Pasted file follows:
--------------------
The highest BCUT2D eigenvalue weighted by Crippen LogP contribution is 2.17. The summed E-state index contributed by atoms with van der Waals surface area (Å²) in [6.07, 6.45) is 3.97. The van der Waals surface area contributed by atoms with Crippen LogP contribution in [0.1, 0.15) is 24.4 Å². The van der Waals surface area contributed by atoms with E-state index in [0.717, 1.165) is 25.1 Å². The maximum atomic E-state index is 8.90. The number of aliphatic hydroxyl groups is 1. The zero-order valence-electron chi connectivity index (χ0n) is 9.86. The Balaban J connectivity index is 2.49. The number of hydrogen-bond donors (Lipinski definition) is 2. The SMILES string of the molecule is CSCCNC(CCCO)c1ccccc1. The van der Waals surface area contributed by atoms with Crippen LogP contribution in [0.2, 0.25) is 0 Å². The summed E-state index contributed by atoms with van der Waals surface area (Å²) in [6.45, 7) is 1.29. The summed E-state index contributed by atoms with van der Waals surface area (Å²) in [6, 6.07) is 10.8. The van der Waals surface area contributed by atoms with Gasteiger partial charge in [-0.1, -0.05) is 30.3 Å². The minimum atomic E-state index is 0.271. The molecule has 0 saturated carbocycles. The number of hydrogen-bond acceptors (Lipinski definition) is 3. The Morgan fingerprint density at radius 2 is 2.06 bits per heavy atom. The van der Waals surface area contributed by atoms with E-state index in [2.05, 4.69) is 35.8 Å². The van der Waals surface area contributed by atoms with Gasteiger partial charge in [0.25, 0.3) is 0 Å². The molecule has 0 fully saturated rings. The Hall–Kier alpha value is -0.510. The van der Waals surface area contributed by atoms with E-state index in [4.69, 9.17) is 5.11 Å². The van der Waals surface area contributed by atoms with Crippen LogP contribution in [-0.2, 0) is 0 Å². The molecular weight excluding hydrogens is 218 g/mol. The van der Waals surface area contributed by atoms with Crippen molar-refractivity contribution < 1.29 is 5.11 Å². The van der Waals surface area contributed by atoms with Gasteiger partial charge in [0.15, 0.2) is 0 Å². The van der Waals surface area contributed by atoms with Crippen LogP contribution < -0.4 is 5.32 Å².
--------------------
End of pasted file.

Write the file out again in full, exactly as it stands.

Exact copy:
The highest BCUT2D eigenvalue weighted by Crippen LogP contribution is 2.17. The summed E-state index contributed by atoms with van der Waals surface area (Å²) in [6.07, 6.45) is 3.97. The van der Waals surface area contributed by atoms with Crippen LogP contribution in [0.1, 0.15) is 24.4 Å². The van der Waals surface area contributed by atoms with E-state index in [0.717, 1.165) is 25.1 Å². The maximum atomic E-state index is 8.90. The number of aliphatic hydroxyl groups is 1. The zero-order valence-electron chi connectivity index (χ0n) is 9.86. The Balaban J connectivity index is 2.49. The number of hydrogen-bond donors (Lipinski definition) is 2. The SMILES string of the molecule is CSCCNC(CCCO)c1ccccc1. The van der Waals surface area contributed by atoms with Crippen LogP contribution in [0.2, 0.25) is 0 Å². The summed E-state index contributed by atoms with van der Waals surface area (Å²) in [6.45, 7) is 1.29. The summed E-state index contributed by atoms with van der Waals surface area (Å²) in [6, 6.07) is 10.8. The van der Waals surface area contributed by atoms with Gasteiger partial charge in [-0.1, -0.05) is 30.3 Å². The minimum atomic E-state index is 0.271. The molecule has 0 saturated carbocycles. The number of hydrogen-bond acceptors (Lipinski definition) is 3. The Morgan fingerprint density at radius 2 is 2.06 bits per heavy atom. The van der Waals surface area contributed by atoms with E-state index in [2.05, 4.69) is 35.8 Å². The van der Waals surface area contributed by atoms with Gasteiger partial charge in [0.25, 0.3) is 0 Å². The molecule has 0 fully saturated rings. The Hall–Kier alpha value is -0.510. The van der Waals surface area contributed by atoms with E-state index in [4.69, 9.17) is 5.11 Å². The van der Waals surface area contributed by atoms with Crippen LogP contribution in [-0.2, 0) is 0 Å². The molecular weight excluding hydrogens is 218 g/mol. The van der Waals surface area contributed by atoms with Crippen molar-refractivity contribution < 1.29 is 5.11 Å². The van der Waals surface area contributed by atoms with Gasteiger partial charge in [0.15, 0.2) is 0 Å². The van der Waals surface area contributed by atoms with Crippen LogP contribution < -0.4 is 5.32 Å².